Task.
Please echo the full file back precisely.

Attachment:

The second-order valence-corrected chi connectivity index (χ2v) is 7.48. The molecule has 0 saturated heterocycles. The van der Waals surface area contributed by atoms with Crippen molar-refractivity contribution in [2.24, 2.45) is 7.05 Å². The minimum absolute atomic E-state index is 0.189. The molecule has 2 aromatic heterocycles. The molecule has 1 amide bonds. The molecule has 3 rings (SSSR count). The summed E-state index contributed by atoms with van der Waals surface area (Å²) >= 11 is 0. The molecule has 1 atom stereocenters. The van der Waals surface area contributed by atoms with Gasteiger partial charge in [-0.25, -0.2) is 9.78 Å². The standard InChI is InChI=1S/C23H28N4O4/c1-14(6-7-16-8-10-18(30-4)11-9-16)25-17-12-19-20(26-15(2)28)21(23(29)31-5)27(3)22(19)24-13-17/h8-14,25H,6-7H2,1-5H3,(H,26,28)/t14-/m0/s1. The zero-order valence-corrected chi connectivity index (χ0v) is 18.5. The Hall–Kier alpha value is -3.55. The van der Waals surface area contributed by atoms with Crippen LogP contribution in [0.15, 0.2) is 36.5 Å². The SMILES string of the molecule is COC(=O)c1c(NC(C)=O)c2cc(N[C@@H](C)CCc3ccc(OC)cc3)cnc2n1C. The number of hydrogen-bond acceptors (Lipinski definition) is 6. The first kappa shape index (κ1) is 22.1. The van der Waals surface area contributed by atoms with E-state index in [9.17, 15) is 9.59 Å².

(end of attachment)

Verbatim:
The second-order valence-corrected chi connectivity index (χ2v) is 7.48. The molecule has 0 saturated heterocycles. The van der Waals surface area contributed by atoms with Crippen molar-refractivity contribution in [2.24, 2.45) is 7.05 Å². The minimum absolute atomic E-state index is 0.189. The molecule has 2 aromatic heterocycles. The molecule has 1 amide bonds. The molecule has 3 rings (SSSR count). The summed E-state index contributed by atoms with van der Waals surface area (Å²) >= 11 is 0. The molecule has 1 atom stereocenters. The van der Waals surface area contributed by atoms with Gasteiger partial charge in [-0.25, -0.2) is 9.78 Å². The standard InChI is InChI=1S/C23H28N4O4/c1-14(6-7-16-8-10-18(30-4)11-9-16)25-17-12-19-20(26-15(2)28)21(23(29)31-5)27(3)22(19)24-13-17/h8-14,25H,6-7H2,1-5H3,(H,26,28)/t14-/m0/s1. The zero-order valence-corrected chi connectivity index (χ0v) is 18.5. The Hall–Kier alpha value is -3.55. The van der Waals surface area contributed by atoms with Crippen LogP contribution in [0.15, 0.2) is 36.5 Å². The SMILES string of the molecule is COC(=O)c1c(NC(C)=O)c2cc(N[C@@H](C)CCc3ccc(OC)cc3)cnc2n1C. The number of hydrogen-bond acceptors (Lipinski definition) is 6. The first kappa shape index (κ1) is 22.1. The van der Waals surface area contributed by atoms with E-state index in [9.17, 15) is 9.59 Å².